Two weeks ago, with a short Instagram message and a $10 billion commitment Amazon’s Jeff Bezos made himself a major force in the fight to combat the impending disaster caused by rapidly changing climate. A gift of this staggering size could make a big difference, if used wisely. But letting one man use his wealth to shape global strategy also comes with great risk.
Bezos’s $10 billion rivals the US government’s level of investment toward fighting climate change. Such wealth is large enough to let him shape the agenda for researchers and social action groups. That power, placed in the hands of a man who is accountable only to himself, can be dangerous. Louise Matsakis, writing in Wired, is worried that his business interests, the source of his personal fortune, will drive the directions of his environmental philanthropy. “It means he gets to decide what issues and projects may be prioritized over others.”
It’s not clear if Bezos will be willing to fight the fossil fuel industry directly, which Amazon counts as an important customer. When Bezos announced an ambitious new plan for his company to reduce its carbon footprint in September, the CEO said Amazon’s cloud computing division would nonetheless continue working with oil and gas providers.
All of this brings to mind the problem of movement capture by philanthropy, an issue that we explored with Megan Ming Francis here last year. In that case she was talking about Black liberation movements, but the same principles apply.
Jonathan Foley, an environmental scientist and the executive director of Project Drawdown, which studies solutions to climate change, wonders if Bezos will approach this matter with wisdom and humility, trusting the “people who have really been thinking about this a long time.”
The Bezos Earth Fund should invest quickly in solutions that already exist today. Millions of natural gas furnaces across the country could be replaced with energy-efficient heat pumps, for example, or harmful gas leaks could be plugged. If Bezos could focus $10 billion on critical technologies that are available right now, he could make them scale, he could make them cheap, he could make them widespread. Now is better than new.
And, if the Bezos World Fund does choose to partner with those already working hard on answers, it will need to establish a way to funnel resources without overwhelming the field. According to Daniel Firger, managing director at Great Circle Capital Advisors, in comments he made to Yahoo! Money, “There just aren’t that many civil society groups, or climate science researchers, who can credibly deploy hundreds of millions of dollars at a clip.”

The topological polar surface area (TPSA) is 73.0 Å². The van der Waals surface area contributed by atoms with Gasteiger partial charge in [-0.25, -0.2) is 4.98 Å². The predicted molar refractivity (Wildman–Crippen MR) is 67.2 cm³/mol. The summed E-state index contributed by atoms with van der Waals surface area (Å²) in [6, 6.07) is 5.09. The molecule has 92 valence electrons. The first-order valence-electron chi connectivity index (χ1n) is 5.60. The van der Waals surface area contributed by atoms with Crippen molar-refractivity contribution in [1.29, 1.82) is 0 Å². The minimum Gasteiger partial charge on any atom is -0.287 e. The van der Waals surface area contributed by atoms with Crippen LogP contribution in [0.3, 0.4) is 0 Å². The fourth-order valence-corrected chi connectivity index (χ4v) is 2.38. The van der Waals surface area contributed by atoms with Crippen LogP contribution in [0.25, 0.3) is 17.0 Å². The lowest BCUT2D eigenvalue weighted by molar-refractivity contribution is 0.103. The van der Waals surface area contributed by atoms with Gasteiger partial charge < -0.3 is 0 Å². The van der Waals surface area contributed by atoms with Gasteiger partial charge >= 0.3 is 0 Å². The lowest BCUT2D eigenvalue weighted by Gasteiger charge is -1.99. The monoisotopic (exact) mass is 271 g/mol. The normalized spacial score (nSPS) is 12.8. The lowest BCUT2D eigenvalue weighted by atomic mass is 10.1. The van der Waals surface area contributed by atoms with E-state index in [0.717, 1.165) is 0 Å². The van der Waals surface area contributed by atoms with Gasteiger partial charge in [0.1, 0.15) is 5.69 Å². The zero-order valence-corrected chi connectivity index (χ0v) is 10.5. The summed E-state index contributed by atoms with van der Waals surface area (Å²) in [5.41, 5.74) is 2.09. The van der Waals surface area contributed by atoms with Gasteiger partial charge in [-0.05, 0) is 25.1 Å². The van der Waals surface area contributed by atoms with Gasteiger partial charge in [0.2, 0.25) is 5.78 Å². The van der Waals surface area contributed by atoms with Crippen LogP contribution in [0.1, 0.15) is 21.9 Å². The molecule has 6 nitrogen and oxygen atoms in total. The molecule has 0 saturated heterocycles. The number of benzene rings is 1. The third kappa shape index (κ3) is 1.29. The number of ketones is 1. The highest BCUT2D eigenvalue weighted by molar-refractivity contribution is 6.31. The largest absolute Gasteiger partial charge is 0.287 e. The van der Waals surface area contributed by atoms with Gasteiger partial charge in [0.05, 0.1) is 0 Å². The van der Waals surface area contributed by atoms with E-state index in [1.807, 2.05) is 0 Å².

Writing in the Atlantic, Franklin Foer worries about the ability to shape science by choosing where his funds will be granted. “Bezos’s personal biases—his penchant for technological solutions, his skepticism of government regulation—will likely shape how the Bezos Earth Fund disperses cash. And that will, in turn, shape how activists and researchers craft their grant proposals, how they attempt to please a funder who can float their operations.”
Lastly, the question remains as to whether philanthropists or nonprofit organizations should take up roles so deeply and historically tied to government:
Where the government once funded the ambitious exploration of space, Bezos is leading that project, spending a billion dollars each year to build rockets and rovers. His company, Amazon, is spearheading an experimental effort to fix American health care; it will also spend $700 million to retrain workers in the shadow of automation and displacement. Meanwhile, swaths of the federal government have contracted with Amazon to keep data on the company’s servers. Bezos is providing the vital infrastructure of state. When Amazon locates its second headquarters on the Potomac, staring across the river at the capital, it will provide a perfect geographic encapsulation of the new balance of power.
As KEYC-TV notes, “The reality is that in the face of a struggle as immense as climate change, government action is essential if we would like to make sure that our world remains livable for future generations.” In this moment, when political systems seem unable to effectively take on national challenges, Bezos’ wealth allows him to step into a void with little oversight and public accountability. As exciting as a $10 billion gift is, we should be very concerned. Unless it is placed within a framework that removes the donor from control and lets established elements of a democratic government guide it, we have much to fear.—Martin Levine